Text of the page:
Federal Reserve Chairman Ben Bernanke's widely anticipated speech in Jackson Hole, WY this morning yielded no susbtantive new information for investors. Last year at this time, Bernanke used the Jackson Hole speech to lay the groundwork for a $600 billion money-printing operation (dubbed QE2), sparking a rally in equity and commodity markets. This time, however, significant opposition within the Federal Reserve and questions over the effectiveness of QE2 have prevented another round of money printing, at least for the time being. Bernanke sought to reassure markets that U.S. growth will strengthen over the long term, and announced that the Fed's next meeting in September will be extended to two days, presumably to allow more time to discuss additional stimulus measures.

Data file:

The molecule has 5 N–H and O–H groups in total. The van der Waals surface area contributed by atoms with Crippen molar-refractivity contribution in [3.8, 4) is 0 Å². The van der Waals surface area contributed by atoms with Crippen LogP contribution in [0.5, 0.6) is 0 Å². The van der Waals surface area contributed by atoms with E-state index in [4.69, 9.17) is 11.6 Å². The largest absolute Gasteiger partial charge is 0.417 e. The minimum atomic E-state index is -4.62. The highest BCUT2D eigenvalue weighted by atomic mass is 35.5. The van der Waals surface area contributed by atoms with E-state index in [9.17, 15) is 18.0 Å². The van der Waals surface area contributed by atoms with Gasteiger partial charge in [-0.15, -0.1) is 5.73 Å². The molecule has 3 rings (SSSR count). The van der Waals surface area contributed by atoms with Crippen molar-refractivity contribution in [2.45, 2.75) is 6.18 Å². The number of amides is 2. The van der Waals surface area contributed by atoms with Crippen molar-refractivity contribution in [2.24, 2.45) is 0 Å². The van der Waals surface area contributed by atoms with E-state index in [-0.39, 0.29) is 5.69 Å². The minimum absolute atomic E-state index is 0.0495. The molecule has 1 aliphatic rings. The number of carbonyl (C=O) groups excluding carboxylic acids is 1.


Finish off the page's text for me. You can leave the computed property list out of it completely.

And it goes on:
For now, the markets can focus on upcoming economic data rather than speculating about the Fed's next move. To that end, next Friday brings the August employment report. The Bloomberg consensus expects a positive 75,000 change in nonfarm payrolls, with the unemployment rate remaining at 9.1%. Given the slow growth of the U.S. economy and recent uptick in weekly unemployment claims, the risk is to the downside for the employment report.
The good news is that the equity markets broke a string of four straight weekly losses to gain about 5% this week, while gold broke a string of seven weekly gains.